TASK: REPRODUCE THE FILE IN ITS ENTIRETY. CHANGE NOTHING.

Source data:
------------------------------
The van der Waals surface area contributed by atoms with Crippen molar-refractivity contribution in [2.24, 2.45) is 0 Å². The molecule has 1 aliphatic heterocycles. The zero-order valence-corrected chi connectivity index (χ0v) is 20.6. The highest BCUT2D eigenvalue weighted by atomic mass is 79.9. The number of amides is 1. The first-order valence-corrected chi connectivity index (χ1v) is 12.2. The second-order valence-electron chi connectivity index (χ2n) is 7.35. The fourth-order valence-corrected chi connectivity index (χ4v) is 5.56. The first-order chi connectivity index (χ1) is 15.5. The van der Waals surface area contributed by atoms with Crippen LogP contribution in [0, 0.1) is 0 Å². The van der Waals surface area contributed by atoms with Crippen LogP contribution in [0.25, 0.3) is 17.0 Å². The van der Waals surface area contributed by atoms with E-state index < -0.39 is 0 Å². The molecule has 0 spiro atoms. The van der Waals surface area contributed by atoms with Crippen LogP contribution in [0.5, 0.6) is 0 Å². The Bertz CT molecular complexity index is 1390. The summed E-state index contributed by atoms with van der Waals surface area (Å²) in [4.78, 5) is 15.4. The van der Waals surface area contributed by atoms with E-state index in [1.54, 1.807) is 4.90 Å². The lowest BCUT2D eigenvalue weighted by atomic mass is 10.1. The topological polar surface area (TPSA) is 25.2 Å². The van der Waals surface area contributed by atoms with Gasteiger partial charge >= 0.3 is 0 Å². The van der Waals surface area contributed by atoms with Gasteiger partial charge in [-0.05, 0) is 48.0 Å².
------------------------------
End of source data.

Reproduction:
The van der Waals surface area contributed by atoms with Crippen molar-refractivity contribution in [2.24, 2.45) is 0 Å². The molecule has 1 aliphatic heterocycles. The zero-order valence-corrected chi connectivity index (χ0v) is 20.6. The highest BCUT2D eigenvalue weighted by atomic mass is 79.9. The number of amides is 1. The first-order valence-corrected chi connectivity index (χ1v) is 12.2. The second-order valence-electron chi connectivity index (χ2n) is 7.35. The fourth-order valence-corrected chi connectivity index (χ4v) is 5.56. The first-order chi connectivity index (χ1) is 15.5. The van der Waals surface area contributed by atoms with Crippen LogP contribution in [0, 0.1) is 0 Å². The van der Waals surface area contributed by atoms with Crippen LogP contribution in [0.25, 0.3) is 17.0 Å². The van der Waals surface area contributed by atoms with E-state index < -0.39 is 0 Å². The molecule has 0 spiro atoms. The van der Waals surface area contributed by atoms with Crippen LogP contribution in [0.5, 0.6) is 0 Å². The Bertz CT molecular complexity index is 1390. The summed E-state index contributed by atoms with van der Waals surface area (Å²) in [4.78, 5) is 15.4. The van der Waals surface area contributed by atoms with E-state index in [1.54, 1.807) is 4.90 Å². The lowest BCUT2D eigenvalue weighted by atomic mass is 10.1. The topological polar surface area (TPSA) is 25.2 Å². The van der Waals surface area contributed by atoms with Gasteiger partial charge >= 0.3 is 0 Å². The van der Waals surface area contributed by atoms with Gasteiger partial charge in [-0.05, 0) is 48.0 Å².